Imagine if the chief executive of a big U.S. oil company were to come to Washington to call for federal regulation of carbon dioxide emissions, strong legislation to promote energy efficiency, long-term tax credits for solar and wind power and an end to the tariff keeping Brazilian ethanol out of this country.
You donâ€™t have to imagine it. It happened last week. Jim Mulva, the CEO of Conoco Phillips, gave a speech to the U.S. Chamber of Commerce in which he strongly endorsed federal legislation to curb global warming, improve conservation and promote renewables.
â€œWe need leadership that looks beyond the wishes of special interest groups,â€ Mulva said, â€œand instead chooses to address the needs of American citizens.â€
Before we recommend Mulva for membership in Greenpeace, know thisâ€”he also says we need more domestic oil and gas exploration, more nuclear power and government price guarantees to promote â€œalternative oil or liquid fuel production.â€
Yes, heâ€™s still an oilman.
But heâ€™s an oilman worth listening to, if only because his thinking reflects the way the energy and environment debate is shifting in Washington.
Just last week:
–The Business Roundtable issued a statement, signed by the CEOs of ExxonMobil and Peabody Coal, and about 160 other chief executives called for action (albeit unspecified) on climate change. Still, thatâ€™s progress. â€œToday marks the first time that a broad cross-section of business leaders from every sector of the U.S. economy have reached consensus on the risks posed by climate change and the need for action,â€ John J. Castellani, the Business Roundtableâ€™s president, said in a statement.
–Xerox and NRG Energy joined the U.S. Climate Action Partnership, an alliance of big companies and big environmental groups (NRDC, Environmental Defense, etc) supporting meaningful reductions in carbon emissions. Ford General Motors, Chrysler and Conoco Phillips have all joined since the group was launched in January.
Partly this is pure, pragmatic politics. As the climate debate intensifies, companies want to join in. Just saying no wonâ€™t cut it. As they say in Washington: â€œIf you donâ€™t have a seat at the table, youâ€™re lunch.â€
But the shift in the discussion in big business also reflects the recognition (finally!) that we donâ€™t have a sensible energy policy in this country, that we canâ€™t depend on fossil fuels to meet our needs, and that we need to stop wasting energy and turning towards renewables.
This is essentially Mulvaâ€™s position. He sat down with a group of reporters before making his speech, and came across as a low-key, thoughtful guy who is frustrated by the partisanship that has made it so hard for Congress to do anything useful about energy or the environment. â€œWe havenâ€™t had an energy policy, nor do we have one today,â€ he said. â€œWeâ€™ve got to get out of the mode of placing blame.â€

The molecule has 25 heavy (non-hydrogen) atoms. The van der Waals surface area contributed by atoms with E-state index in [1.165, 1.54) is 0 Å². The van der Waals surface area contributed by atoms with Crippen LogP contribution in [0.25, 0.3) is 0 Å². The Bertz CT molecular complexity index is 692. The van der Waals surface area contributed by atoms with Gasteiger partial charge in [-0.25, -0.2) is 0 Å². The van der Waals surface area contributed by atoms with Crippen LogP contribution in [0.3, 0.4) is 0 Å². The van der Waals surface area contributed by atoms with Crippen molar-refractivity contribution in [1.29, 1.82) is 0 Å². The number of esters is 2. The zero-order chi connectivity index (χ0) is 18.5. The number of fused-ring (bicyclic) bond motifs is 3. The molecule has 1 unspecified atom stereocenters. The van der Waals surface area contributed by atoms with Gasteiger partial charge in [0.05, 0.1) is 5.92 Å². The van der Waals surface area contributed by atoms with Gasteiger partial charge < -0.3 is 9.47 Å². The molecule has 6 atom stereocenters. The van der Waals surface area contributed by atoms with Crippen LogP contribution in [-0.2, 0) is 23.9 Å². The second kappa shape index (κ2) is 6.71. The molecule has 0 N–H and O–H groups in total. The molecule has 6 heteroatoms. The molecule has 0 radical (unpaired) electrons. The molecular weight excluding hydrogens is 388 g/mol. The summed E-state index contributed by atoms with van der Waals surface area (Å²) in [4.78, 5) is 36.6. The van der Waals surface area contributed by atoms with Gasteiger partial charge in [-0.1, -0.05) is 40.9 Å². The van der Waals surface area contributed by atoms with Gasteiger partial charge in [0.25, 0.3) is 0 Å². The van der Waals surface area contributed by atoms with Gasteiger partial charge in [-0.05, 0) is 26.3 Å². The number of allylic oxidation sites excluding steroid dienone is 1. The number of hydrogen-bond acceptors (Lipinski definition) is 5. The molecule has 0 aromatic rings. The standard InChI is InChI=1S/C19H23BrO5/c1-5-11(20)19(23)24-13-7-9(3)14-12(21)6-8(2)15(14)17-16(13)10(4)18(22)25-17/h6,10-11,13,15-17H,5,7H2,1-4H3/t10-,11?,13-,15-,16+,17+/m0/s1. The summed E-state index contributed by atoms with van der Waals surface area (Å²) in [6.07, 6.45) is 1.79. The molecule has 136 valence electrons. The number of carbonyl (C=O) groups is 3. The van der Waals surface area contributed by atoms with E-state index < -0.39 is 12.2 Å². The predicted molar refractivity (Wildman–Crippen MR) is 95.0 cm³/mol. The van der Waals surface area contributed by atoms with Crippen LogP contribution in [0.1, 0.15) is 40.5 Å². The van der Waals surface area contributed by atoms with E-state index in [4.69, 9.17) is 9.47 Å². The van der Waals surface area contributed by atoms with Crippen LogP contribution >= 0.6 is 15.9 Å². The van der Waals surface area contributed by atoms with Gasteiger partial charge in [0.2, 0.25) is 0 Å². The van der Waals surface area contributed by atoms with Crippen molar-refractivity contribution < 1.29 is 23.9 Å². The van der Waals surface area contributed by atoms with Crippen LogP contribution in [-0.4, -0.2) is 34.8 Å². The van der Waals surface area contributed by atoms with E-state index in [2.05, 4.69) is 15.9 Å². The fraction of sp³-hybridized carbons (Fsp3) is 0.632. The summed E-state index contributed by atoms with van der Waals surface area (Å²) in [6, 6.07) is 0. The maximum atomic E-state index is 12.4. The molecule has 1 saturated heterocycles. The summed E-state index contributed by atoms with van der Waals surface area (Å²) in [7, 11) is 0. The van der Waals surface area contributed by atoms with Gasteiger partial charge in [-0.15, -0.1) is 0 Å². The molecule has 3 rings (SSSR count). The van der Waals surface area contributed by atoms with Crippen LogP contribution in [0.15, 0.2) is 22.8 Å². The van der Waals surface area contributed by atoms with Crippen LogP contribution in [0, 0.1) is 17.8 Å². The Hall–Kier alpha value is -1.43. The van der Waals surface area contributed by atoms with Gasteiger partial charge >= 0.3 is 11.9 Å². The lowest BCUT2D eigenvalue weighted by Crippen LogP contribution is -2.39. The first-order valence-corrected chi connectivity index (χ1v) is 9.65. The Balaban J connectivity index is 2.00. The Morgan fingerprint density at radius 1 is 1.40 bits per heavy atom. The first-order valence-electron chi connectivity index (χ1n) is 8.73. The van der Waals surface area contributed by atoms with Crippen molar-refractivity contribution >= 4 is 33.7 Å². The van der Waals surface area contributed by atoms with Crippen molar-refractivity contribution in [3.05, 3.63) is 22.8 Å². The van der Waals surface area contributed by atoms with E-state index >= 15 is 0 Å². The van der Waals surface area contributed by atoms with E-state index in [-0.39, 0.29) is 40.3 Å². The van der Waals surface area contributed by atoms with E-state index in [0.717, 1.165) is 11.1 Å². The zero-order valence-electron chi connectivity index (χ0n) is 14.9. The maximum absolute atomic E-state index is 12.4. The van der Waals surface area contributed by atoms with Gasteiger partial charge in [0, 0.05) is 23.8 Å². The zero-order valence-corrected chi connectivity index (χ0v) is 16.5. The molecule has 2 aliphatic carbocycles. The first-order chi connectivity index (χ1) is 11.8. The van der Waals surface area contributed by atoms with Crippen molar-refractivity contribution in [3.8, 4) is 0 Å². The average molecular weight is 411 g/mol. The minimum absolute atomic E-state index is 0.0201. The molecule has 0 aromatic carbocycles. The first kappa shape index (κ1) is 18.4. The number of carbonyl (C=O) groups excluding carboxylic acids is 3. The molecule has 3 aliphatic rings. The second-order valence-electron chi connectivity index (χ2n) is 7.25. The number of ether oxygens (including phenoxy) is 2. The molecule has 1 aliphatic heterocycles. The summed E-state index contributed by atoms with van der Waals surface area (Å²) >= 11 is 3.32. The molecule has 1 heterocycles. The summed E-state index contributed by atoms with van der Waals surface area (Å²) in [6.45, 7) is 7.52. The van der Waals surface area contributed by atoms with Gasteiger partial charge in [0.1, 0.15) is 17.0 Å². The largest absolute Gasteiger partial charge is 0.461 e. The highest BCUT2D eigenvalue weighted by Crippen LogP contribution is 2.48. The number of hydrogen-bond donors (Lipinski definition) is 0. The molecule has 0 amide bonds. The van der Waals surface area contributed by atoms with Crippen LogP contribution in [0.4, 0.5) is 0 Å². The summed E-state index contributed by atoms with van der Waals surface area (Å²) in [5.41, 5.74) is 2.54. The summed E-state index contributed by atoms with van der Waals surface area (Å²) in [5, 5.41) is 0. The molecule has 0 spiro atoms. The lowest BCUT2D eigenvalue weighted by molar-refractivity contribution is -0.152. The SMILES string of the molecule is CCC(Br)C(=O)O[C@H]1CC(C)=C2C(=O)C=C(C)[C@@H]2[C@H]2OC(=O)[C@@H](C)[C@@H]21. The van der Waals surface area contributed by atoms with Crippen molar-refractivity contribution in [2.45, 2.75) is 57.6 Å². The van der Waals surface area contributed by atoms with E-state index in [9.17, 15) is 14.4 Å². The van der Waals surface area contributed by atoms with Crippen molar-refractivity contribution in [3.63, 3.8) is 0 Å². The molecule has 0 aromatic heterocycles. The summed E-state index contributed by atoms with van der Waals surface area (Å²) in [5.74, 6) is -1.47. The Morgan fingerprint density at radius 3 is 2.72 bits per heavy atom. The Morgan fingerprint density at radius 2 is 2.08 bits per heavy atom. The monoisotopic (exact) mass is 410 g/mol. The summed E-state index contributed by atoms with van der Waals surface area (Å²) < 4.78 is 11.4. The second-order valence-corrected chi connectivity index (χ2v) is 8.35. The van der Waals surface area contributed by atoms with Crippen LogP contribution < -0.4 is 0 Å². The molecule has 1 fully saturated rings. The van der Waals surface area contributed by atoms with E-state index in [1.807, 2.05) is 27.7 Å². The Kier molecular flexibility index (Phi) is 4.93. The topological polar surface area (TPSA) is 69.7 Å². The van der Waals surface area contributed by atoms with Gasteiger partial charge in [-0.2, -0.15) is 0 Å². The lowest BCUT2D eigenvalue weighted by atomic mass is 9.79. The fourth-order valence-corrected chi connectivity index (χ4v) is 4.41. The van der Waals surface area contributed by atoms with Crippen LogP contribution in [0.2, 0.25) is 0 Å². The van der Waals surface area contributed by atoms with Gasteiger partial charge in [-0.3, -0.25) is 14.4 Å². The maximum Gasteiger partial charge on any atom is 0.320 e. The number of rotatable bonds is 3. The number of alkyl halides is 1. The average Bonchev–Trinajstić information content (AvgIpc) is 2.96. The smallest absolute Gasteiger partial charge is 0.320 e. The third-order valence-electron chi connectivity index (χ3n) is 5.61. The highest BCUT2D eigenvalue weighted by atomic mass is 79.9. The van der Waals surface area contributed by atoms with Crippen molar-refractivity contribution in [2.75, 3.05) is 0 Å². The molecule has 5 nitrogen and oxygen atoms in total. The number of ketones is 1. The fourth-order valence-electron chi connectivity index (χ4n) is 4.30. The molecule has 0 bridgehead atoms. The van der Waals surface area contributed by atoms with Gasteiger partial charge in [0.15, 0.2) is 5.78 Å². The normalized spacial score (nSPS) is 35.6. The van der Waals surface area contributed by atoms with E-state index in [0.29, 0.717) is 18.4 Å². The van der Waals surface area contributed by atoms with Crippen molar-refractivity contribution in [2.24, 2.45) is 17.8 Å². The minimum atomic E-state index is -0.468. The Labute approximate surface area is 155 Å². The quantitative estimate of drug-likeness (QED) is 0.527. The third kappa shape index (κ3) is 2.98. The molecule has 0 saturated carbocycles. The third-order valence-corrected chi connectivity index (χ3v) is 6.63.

Americans, he said, will have to get used to higher energy prices. The costs of getting oil out of the ground and refining it are rising. Whatâ€™s more, carbon regulation will lead to higher prices for oil and electricity. â€œWhether we like it or not, the cost of energy is going up,â€ he said.
But that doesnâ€™t mean that we will necessarily have to pay more to drive our cars, heat our offices and homes or run TVs, computers and air conditioning. All those things can be done more efficiently, providing that the government and industry get the incentives right.
For instance, the government could encourage people to drive more efficient cars by establishing â€œfeebates.â€ Mulva asked: â€œWhy arenâ€™t we putting a surcharge on vehicles that are not very efficient, and then giving rebates for vehicles that are efficient, and then keep moving the standards up?â€
Smart electricity meters and time-of-day pricing could encourage customers to use power when it is most abundant, and conserve when it is scarce.
Efficiency, he said, â€œis the most effective way to reduce our carbon footprint, stretch our supplies and improve energy security.â€
He said the governmentâ€™s support for energy researchâ€“whether into renewables, or biofuels, or clean coalâ€“is inadequate. â€œWe should approach this more like a Manhattan Project. We should be dedicating billions of dollars. I donâ€™t think hundreds of millions of dollar is going to do the job.â€
By the way, Conoco Phillips, although not nearly the size of ExxonMobil, BP or Shell, is a big entityâ€“$190 billion in revenues last year and $15.5 billion in profits. Itâ€™s based in Houstonâ€“Bush country. For its CEO to be talking about carbon regulation, renewables and efficiencyâ€“well, in the news biz, thatâ€™s what we call a man bites dog story.